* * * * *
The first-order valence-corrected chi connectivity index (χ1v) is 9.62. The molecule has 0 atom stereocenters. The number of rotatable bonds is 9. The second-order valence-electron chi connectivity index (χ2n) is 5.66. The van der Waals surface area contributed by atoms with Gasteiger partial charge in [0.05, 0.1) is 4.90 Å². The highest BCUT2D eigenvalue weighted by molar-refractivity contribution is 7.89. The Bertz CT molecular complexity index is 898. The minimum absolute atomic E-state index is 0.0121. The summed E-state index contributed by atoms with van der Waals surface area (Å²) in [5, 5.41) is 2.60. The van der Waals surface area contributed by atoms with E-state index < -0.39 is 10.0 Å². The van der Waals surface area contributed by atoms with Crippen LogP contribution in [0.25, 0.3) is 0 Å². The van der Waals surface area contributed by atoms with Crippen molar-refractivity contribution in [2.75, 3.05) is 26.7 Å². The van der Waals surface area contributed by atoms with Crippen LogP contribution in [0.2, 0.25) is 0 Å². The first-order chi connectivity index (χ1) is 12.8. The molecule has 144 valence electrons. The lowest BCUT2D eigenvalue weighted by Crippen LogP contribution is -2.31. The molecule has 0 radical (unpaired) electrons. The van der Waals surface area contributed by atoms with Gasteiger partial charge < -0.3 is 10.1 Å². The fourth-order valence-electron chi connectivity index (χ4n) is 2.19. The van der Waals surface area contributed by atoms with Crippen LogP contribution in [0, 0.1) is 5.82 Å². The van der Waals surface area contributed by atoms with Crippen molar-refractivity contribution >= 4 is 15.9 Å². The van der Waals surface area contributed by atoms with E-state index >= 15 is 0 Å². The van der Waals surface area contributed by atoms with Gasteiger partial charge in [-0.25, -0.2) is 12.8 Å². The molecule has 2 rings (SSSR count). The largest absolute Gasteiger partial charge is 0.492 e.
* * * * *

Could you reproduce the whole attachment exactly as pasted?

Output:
The first-order valence-corrected chi connectivity index (χ1v) is 9.62. The molecule has 0 atom stereocenters. The number of rotatable bonds is 9. The second-order valence-electron chi connectivity index (χ2n) is 5.66. The van der Waals surface area contributed by atoms with Gasteiger partial charge in [0.05, 0.1) is 4.90 Å². The highest BCUT2D eigenvalue weighted by molar-refractivity contribution is 7.89. The Bertz CT molecular complexity index is 898. The minimum absolute atomic E-state index is 0.0121. The summed E-state index contributed by atoms with van der Waals surface area (Å²) in [5, 5.41) is 2.60. The van der Waals surface area contributed by atoms with E-state index < -0.39 is 10.0 Å². The van der Waals surface area contributed by atoms with Crippen LogP contribution in [0.25, 0.3) is 0 Å². The van der Waals surface area contributed by atoms with Crippen molar-refractivity contribution in [2.75, 3.05) is 26.7 Å². The van der Waals surface area contributed by atoms with Crippen LogP contribution in [0.2, 0.25) is 0 Å². The first-order chi connectivity index (χ1) is 12.8. The molecule has 144 valence electrons. The lowest BCUT2D eigenvalue weighted by Crippen LogP contribution is -2.31. The molecule has 0 radical (unpaired) electrons. The van der Waals surface area contributed by atoms with Gasteiger partial charge < -0.3 is 10.1 Å². The fourth-order valence-electron chi connectivity index (χ4n) is 2.19. The van der Waals surface area contributed by atoms with Crippen LogP contribution in [0, 0.1) is 5.82 Å². The van der Waals surface area contributed by atoms with Crippen molar-refractivity contribution >= 4 is 15.9 Å². The van der Waals surface area contributed by atoms with E-state index >= 15 is 0 Å². The van der Waals surface area contributed by atoms with Gasteiger partial charge in [-0.25, -0.2) is 12.8 Å². The molecule has 2 rings (SSSR count). The largest absolute Gasteiger partial charge is 0.492 e.